‘Knit for a purpose’
Knitting club drives engagement and community giveback at Topline FCU.
Knitting needles and a ball of yard are the mechanisms that drive employee engagement and community giveback at TopLine Federal Credit Union in Maple Grove, Minn.
For several employees at the $458 million asset credit union, their lunch break turns into a chance to knit, crochet, and catch up with co-workers each week during the Knitting Club at Noon.
The knitting and crochet club started in October 2017 after an employee made a suggestion in the credit union’s “We Hear You!” forum, which allows employees to submit ideas to enhance the workplace.
The employee suggested the club to bring employees together who share a common interest.
“The knitting and crochet club has helped to develop and foster relationships across the organization and support the credit union’s overall mission of social responsibility and philosophy of people helping people,” says Vicki Erickson, senior vice president, marketing and communications. “It has created a powerful message: A simple idea can have a much larger impact on caring, sharing, and giving.”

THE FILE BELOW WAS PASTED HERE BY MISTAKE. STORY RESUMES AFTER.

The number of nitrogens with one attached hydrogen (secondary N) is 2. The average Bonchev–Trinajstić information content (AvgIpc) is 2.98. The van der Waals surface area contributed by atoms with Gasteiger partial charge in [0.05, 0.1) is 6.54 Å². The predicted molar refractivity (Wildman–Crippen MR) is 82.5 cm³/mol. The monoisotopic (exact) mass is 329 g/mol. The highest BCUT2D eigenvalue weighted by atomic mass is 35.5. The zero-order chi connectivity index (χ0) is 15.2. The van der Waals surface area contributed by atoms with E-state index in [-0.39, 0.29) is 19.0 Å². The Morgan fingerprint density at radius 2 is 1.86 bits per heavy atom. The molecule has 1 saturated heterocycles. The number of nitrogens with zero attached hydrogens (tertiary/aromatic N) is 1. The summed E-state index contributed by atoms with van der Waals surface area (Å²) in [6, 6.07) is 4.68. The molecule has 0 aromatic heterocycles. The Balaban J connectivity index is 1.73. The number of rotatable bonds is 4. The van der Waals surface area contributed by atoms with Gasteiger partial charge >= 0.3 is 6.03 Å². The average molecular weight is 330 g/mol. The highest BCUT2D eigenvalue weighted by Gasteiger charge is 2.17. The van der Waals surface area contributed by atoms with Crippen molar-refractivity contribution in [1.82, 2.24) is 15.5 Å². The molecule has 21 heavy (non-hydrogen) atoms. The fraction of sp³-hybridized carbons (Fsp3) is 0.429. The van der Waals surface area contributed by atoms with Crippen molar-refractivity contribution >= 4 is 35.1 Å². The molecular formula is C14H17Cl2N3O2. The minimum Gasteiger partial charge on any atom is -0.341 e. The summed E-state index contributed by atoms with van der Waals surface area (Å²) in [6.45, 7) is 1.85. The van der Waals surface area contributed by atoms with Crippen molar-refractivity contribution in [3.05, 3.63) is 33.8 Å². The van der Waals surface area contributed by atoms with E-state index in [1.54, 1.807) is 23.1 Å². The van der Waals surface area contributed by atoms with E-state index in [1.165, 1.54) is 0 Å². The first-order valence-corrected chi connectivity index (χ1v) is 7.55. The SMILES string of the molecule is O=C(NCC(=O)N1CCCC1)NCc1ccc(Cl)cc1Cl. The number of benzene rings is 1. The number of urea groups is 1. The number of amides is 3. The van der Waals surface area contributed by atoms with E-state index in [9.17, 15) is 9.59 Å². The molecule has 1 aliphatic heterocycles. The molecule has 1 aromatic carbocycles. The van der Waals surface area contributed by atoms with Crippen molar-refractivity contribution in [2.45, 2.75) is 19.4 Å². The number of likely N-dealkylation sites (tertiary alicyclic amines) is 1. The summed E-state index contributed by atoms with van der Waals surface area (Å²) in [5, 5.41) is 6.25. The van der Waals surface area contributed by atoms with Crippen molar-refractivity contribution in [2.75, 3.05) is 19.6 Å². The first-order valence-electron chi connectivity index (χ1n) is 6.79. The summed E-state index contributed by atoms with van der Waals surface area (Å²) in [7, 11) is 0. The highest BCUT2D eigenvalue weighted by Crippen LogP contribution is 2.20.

While the club started as an outlet to work on projects, share ideas, and teach beginners, it quickly morphed into an avenue to give back to the community.
“The club quickly decided they should knit for a purpose,” Erickson says.
In 2018, the club knit more than 200 scarves for “The Red Scarf Project,” a program started by Foster Care to Success, a nonprofit that works with college-bound foster youth.
The club also created 200 purple baby hats for “Click for Babies,” a grassroots campaign that supports families and brings awareness to purple crying and shaken baby syndrome, and 70 red baby hats for the American Heart Association’s Little Hats, Big Hearts Program, which donates hats to babies during American Heart Month.
In 2019, the club’s efforts will benefit North Memorial Health Hospice, as club members knit prayer shawls and lap afghans for hospice patients.
“We are highly committed to supporting our communities and nonprofits to help make a positive difference in peoples’ lives,” Erickson says. “It was remarkable to see the collaboration and connections that were made by our staff with our members, community, and nonprofit partners.”